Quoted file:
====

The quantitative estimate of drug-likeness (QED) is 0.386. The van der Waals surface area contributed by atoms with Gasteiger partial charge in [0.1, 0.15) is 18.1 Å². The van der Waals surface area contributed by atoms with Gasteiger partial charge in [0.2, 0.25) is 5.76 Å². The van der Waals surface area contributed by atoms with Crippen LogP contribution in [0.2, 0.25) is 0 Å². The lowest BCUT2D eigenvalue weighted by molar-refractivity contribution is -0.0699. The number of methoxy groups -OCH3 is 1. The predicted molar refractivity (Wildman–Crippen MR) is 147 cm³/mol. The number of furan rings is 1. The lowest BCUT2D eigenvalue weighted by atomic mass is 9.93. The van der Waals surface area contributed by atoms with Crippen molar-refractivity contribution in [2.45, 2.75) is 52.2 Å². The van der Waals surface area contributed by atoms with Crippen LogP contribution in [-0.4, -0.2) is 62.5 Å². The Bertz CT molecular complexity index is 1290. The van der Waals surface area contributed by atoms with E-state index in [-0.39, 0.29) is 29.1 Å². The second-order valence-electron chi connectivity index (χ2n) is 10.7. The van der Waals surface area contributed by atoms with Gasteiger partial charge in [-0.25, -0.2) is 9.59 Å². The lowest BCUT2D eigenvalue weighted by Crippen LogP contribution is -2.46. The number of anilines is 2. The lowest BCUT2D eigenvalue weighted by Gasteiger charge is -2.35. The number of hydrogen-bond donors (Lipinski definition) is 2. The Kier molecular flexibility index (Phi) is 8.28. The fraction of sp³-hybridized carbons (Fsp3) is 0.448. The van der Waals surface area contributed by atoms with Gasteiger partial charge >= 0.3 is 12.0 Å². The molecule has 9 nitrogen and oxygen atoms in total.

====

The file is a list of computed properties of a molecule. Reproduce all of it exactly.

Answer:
The quantitative estimate of drug-likeness (QED) is 0.386. The van der Waals surface area contributed by atoms with Gasteiger partial charge in [0.1, 0.15) is 18.1 Å². The van der Waals surface area contributed by atoms with Gasteiger partial charge in [0.2, 0.25) is 5.76 Å². The van der Waals surface area contributed by atoms with Crippen LogP contribution in [0.2, 0.25) is 0 Å². The lowest BCUT2D eigenvalue weighted by molar-refractivity contribution is -0.0699. The number of methoxy groups -OCH3 is 1. The predicted molar refractivity (Wildman–Crippen MR) is 147 cm³/mol. The number of furan rings is 1. The lowest BCUT2D eigenvalue weighted by atomic mass is 9.93. The van der Waals surface area contributed by atoms with Crippen molar-refractivity contribution in [2.45, 2.75) is 52.2 Å². The van der Waals surface area contributed by atoms with Crippen LogP contribution in [-0.4, -0.2) is 62.5 Å². The Bertz CT molecular complexity index is 1290. The van der Waals surface area contributed by atoms with E-state index in [-0.39, 0.29) is 29.1 Å². The second-order valence-electron chi connectivity index (χ2n) is 10.7. The van der Waals surface area contributed by atoms with Gasteiger partial charge in [-0.25, -0.2) is 9.59 Å². The lowest BCUT2D eigenvalue weighted by Crippen LogP contribution is -2.46. The number of anilines is 2. The lowest BCUT2D eigenvalue weighted by Gasteiger charge is -2.35. The number of hydrogen-bond donors (Lipinski definition) is 2. The Kier molecular flexibility index (Phi) is 8.28. The fraction of sp³-hybridized carbons (Fsp3) is 0.448. The van der Waals surface area contributed by atoms with Gasteiger partial charge >= 0.3 is 12.0 Å². The molecule has 9 nitrogen and oxygen atoms in total.